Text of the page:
A recent survey by WebAIM - a US-based non-profit organisation promoting web accessibility systems - found that a surprising 53% of people with a vision impairment were using a screen reader on a mobile device, showing clearly that an increased emphasis on the accessibility of mobile content and devices is overdue.
Neilsen research last year revealed that browsing the web was the fastest growing activity on UK mobile phones: 10.5 million people by the end of last year. This means more than 20% of UK citizens with a mobile use their handset to browse the web.
However, there is a big question over the quality of what is on offer to this growing population of mobile surfers. Serving up a standard website for a mobile user is usually a poor choice. How well it works on the small screen is determined by how well it was built in the first place.
With only 400 to 500 pixels on the average screen, mobile browsers have to scale left to right to display content as the style sheet dictates, unless it is free-flowing and wraps effectively to a smaller screen. With a fixed-width page, zooming in to where you want to be is a challenging task, and for those who need to enlarge the display significantly, this can be highly problematic.
Edward Kershaw, vice-president of mobile media at Nielsen, says, "The key for companies to successfully harness mobile technology, lies in a realistic understanding of what media activities people on a large scale are actually doing on their handsets now."
Some website providers, such as Facebook for example, have got around the problem by producing a simplified mobile version: m.facebook.com. Like accessible websites - which often prove to be more popular with everyone, whether disabled or not - the stripped down and simplified mobile version can be disproportionately easier to use for all users, mobile or static.
Since mobile browsers are not as sophisticated as conventional web browsers and hence are less able to cope with the obstacles presented by complex and crowded websites, some of these mobile sites, such as www.bbc.co.uk/mobile, are proving to be highly popular, particularly among those with a vision or cognitive impairment.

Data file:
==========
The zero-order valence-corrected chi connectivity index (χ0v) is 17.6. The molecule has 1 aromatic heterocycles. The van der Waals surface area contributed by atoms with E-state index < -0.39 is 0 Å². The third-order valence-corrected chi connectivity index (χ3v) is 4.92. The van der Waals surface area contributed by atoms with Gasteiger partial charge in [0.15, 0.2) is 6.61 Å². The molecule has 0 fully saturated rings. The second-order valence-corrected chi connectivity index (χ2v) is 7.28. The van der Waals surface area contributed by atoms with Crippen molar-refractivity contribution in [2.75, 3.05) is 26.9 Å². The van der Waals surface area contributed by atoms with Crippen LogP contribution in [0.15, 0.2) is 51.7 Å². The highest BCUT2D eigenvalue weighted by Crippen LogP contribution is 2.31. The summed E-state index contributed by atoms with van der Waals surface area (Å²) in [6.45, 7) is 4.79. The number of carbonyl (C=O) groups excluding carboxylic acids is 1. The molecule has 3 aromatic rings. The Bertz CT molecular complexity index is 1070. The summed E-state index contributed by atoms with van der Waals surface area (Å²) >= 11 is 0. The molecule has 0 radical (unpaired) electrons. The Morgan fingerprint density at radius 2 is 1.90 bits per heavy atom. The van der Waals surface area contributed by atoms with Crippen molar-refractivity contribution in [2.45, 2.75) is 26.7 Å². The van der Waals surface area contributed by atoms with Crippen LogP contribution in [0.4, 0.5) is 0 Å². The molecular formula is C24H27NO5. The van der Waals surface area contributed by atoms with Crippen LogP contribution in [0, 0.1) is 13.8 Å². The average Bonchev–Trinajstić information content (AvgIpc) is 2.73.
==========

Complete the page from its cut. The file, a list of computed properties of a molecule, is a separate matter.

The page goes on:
For those of us using screen readers such as the iPhone's VoiceOver or Talks for Nokia users, a site designed specifically with mobile browsers in mind, which is simpler and avoids Flash and Ajax, is a much more digestible prospect.
The digital TV set-top box is a similar accessibility challenge for many of us and in many ways shares the same access paradigm problems as the web to mobile situation. Watching a 35" screen at a distance of around 9ft is similar to viewing a screen of a mobile device a foot or so away.
While TV and DVD menus are large enough to read comfortably, access to the internet on your TV presents the same challenge as reading a whole web page on your phone. Moreover, standard boxes allow for no customisation. Thankfully Project Canvas - the working title for an attempt to create an open, internet-connected television platform built on common standards by the UK's terrestrial broadcasters and communications companies - promises to change all that.
The partners intend to form a venture to promote the platform to consumers and the content, service and developer community. A new generation of set-top boxes will be built to a common technical standard and provide seamless access to a range of third-party services through a common, simple, user experience - or at least that's the objective.
Future-proofing means ensuring that your web presence is as accessible for mobile phone users as it is for the TV viewer. And if you need any more convincing, just look at the popularity of iPhone applications. Their attraction lies in their simplicity, their cheapness and the ease with which they can be created. They are setting the standard in how to serve up content in a user friendly and accessible format.
It is possible to create attractive, accessible and user-friendly websites which are multi-purpose. It is not necessary for pages to be overloaded and bloated with code and neither should it be strictly necessary to have auxiliary accessible or mobile sites.
The way ahead is well signposted. Look at the W3 website for an outline of best practice, and read the Web Content Accessibility Guidelines (WCAG) 2.0 for in-depth technical guidance.
Robin Christopherson is a blind user of speech output to access the internet. He is also head of accessibility services at charity AbilityNet.